14. By: Andrés Fuentes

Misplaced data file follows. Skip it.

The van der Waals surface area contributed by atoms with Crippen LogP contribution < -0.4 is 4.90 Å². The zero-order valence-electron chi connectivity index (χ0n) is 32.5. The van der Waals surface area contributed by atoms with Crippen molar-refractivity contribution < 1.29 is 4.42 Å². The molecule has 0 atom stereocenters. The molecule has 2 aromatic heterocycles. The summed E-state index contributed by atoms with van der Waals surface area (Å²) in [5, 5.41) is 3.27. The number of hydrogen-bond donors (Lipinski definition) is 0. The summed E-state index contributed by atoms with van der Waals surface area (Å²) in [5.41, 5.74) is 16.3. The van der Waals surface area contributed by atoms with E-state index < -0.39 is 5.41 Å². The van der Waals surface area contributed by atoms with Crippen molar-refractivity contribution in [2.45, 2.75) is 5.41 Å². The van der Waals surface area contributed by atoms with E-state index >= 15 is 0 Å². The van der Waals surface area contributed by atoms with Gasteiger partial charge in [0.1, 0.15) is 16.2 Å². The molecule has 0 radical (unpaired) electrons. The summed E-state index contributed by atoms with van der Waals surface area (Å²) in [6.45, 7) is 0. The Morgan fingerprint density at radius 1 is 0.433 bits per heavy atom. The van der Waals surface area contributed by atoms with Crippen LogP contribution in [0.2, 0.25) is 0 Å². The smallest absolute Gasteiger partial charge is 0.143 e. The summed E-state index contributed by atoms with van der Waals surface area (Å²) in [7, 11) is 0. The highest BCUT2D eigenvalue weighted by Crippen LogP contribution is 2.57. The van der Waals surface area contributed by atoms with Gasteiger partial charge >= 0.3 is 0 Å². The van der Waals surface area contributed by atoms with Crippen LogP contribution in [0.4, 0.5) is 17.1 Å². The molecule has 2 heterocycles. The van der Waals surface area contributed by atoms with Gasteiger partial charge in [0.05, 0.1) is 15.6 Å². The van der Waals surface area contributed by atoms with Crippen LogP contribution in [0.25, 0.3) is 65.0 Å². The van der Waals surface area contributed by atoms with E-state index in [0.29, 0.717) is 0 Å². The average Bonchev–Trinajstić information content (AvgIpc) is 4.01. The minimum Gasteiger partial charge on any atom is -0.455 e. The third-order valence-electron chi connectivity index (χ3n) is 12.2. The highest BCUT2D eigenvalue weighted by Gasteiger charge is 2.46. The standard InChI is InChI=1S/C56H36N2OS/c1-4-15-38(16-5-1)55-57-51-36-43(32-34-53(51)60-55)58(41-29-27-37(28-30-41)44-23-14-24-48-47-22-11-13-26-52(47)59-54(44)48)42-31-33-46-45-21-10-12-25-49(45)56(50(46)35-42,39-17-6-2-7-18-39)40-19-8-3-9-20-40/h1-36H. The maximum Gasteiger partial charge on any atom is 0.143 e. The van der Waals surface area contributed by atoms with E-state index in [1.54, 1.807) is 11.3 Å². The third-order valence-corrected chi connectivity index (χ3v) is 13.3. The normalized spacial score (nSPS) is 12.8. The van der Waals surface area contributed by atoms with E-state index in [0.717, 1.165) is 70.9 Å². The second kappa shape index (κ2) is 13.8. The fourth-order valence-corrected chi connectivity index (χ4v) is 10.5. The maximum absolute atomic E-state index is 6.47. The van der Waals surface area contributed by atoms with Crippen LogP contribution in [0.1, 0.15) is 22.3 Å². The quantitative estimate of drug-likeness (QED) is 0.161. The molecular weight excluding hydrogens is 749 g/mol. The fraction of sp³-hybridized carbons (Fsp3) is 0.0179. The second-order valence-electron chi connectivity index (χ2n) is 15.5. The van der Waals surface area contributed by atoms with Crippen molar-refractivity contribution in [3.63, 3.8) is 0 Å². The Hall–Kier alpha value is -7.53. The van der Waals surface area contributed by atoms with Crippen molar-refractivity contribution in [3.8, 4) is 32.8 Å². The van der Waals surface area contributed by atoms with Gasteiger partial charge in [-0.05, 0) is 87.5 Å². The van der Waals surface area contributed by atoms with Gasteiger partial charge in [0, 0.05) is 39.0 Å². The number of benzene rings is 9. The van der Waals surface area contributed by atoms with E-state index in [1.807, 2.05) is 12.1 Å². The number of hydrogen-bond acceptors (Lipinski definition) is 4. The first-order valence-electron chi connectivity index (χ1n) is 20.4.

Abstract: Spain uses its natural water resources intensively, mostly in agriculture, thanks to a highly developed dam infrastructure. The limits for extraction of natural resources have largely been reached and climate change is expected to continue lowering natural water endowments markedly in future especially in dry areas of the country. The costs of exploiting alternative supply sources on a large scale, notably desalination and recycling, remain well above water prices paid by consumers at present. The government has recognised that water policies therefore need to switch to demand management, so as to ensure that available resources are put to most efficient and priority use. Scope for water savings is substantial, especially in agriculture, where much irrigation water generates little value-added. The government has subsidised the use of more efficient irrigation technology at considerable budgetary cost, which has contributed to a modest reduction of water use in irrigation in recent years. The participatory approach in water policy governance should be extended further to stakeholders beyond the irrigation community, to include more scientists or representatives of institutions protecting local ecosystems Low water prices, combined with the free allocation of water concessions, still hamper an efficient use of water resources. Water prices will need to rise further so as to reflect service provision costs in full as well as the scarcity and environmental costs of water abstractions. Steps to better take into account water scarcity should include the progressive inclusion of market instruments, such as the tendering of water concessions as well as the elimination of some barriers to the exchange of such concessions among users. Benchmark regulation of water utilities would contribute to more efficient water supply and treatment services. Further steps need to be taken to halt excessive groundwater abstractions, including through improved monitoring and the introduction of charges on abstractions from overexploited aquifers.<P>Action en faveur d'une utilisation durable de l'eau en Espagne<BR>L’Espagne fait un usage intensif de ses ressources naturelles en eau, surtout en agriculture, grâce aux très nombreux barrages qu’elle a mis en place. L’extraction de ces ressources a dans une large mesure atteint ses limites, d’autant qu’elles devraient continuer de diminuer sensiblement à l’avenir sous l’effet du changement climatique, notamment dans les régions sèches du pays. Les coûts d’exploitation à grande échelle d’autres formes d’approvisionnement en eau, comme le dessalement et le recyclage de l’eau, restent bien supérieurs aux tarifs payés aujourd’hui par les consommateurs. Dans ces conditions, le gouvernement a admis la nécessité de recentrer la politique de l’eau sur la gestion de la demande, pour faire en sorte que les ressources disponibles soient affectées aux usages les plus efficients et prioritaires. Il existe d’importants gisements d’économies d’eau, en particulier dans l’agriculture où le rendement de l’eau d’irrigation est souvent faible. Le gouvernement a subventionné l’adoption de techniques d’irrigation plus efficientes, pour un coût budgétaire considérable, ce qui a contribué à une légère réduction de la consommation d’eau d’irrigation ces dernières années. L’approche participative dans la gouvernance de la politique d’eau devrait être étendue à un plus large éventail d’intervenants au delà du secteur de l’irrigation, dont les chercheurs et les représentants d’institutions qui protègent les écosystèmes locaux. Le bas niveau des prix de l’eau, conjugué à l’attribution gratuite des concessions, fait encore obstacle à une utilisation efficiente des ressources en eau. Les prix de l’eau devront encore augmenter afin de refléter pleinement les coûts de fourniture du service, ainsi que le coût de rareté et les coûts environnementaux des prélèvements d’eau. Pour une meilleure prise en compte de la rareté de l’eau, il conviendrait entre autres d’adopter progressivement des instruments économiques tels que la mise aux enchères des concessions et d’éliminer certains obstacles aux échanges de concessions entre les usagers. Une régulation par comparaison des compagnies des eaux contribuerait à accroître l’efficience des services de distribution d’eau et de traitement des eaux. De nouvelles mesures s’imposent pour mettre fin aux prélèvements souterrains excessifs, à commencer par une meilleure surveillance et l’instauration de redevances sur les prélèvements d’eau dans les aquifères surexploités.